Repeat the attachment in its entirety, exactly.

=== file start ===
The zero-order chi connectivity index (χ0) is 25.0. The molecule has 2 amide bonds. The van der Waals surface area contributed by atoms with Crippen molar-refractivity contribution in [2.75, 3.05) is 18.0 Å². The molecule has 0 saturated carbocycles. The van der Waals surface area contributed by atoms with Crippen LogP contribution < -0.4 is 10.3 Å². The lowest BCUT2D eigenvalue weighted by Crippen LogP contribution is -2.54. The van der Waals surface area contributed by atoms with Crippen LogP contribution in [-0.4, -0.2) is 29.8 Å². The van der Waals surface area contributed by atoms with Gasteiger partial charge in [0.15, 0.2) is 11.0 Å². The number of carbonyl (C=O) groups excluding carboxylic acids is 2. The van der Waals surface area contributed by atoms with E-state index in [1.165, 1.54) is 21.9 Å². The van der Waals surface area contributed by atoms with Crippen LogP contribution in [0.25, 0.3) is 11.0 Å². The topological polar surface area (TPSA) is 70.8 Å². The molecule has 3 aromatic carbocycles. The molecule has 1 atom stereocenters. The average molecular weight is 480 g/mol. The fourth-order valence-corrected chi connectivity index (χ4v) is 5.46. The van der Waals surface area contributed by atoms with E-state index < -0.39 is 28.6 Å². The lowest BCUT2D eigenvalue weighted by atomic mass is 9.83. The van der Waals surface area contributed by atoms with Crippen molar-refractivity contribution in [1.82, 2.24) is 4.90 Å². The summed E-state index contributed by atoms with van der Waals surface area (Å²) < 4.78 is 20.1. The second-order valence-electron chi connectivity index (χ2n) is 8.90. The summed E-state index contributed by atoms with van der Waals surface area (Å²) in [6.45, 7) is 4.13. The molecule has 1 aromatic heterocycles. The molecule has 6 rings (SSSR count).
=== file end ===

The zero-order chi connectivity index (χ0) is 25.0. The molecule has 2 amide bonds. The van der Waals surface area contributed by atoms with Crippen molar-refractivity contribution in [2.75, 3.05) is 18.0 Å². The molecule has 0 saturated carbocycles. The van der Waals surface area contributed by atoms with Crippen LogP contribution < -0.4 is 10.3 Å². The lowest BCUT2D eigenvalue weighted by Crippen LogP contribution is -2.54. The van der Waals surface area contributed by atoms with Crippen LogP contribution in [-0.4, -0.2) is 29.8 Å². The van der Waals surface area contributed by atoms with Gasteiger partial charge in [0.15, 0.2) is 11.0 Å². The number of carbonyl (C=O) groups excluding carboxylic acids is 2. The van der Waals surface area contributed by atoms with E-state index in [1.165, 1.54) is 21.9 Å². The van der Waals surface area contributed by atoms with Crippen LogP contribution in [0.25, 0.3) is 11.0 Å². The topological polar surface area (TPSA) is 70.8 Å². The molecule has 3 aromatic carbocycles. The molecule has 1 atom stereocenters. The average molecular weight is 480 g/mol. The fourth-order valence-corrected chi connectivity index (χ4v) is 5.46. The van der Waals surface area contributed by atoms with E-state index < -0.39 is 28.6 Å². The lowest BCUT2D eigenvalue weighted by atomic mass is 9.83. The van der Waals surface area contributed by atoms with Crippen molar-refractivity contribution in [1.82, 2.24) is 4.90 Å². The summed E-state index contributed by atoms with van der Waals surface area (Å²) < 4.78 is 20.1. The second-order valence-electron chi connectivity index (χ2n) is 8.90. The summed E-state index contributed by atoms with van der Waals surface area (Å²) in [6.45, 7) is 4.13. The molecule has 1 aromatic heterocycles. The molecule has 6 rings (SSSR count).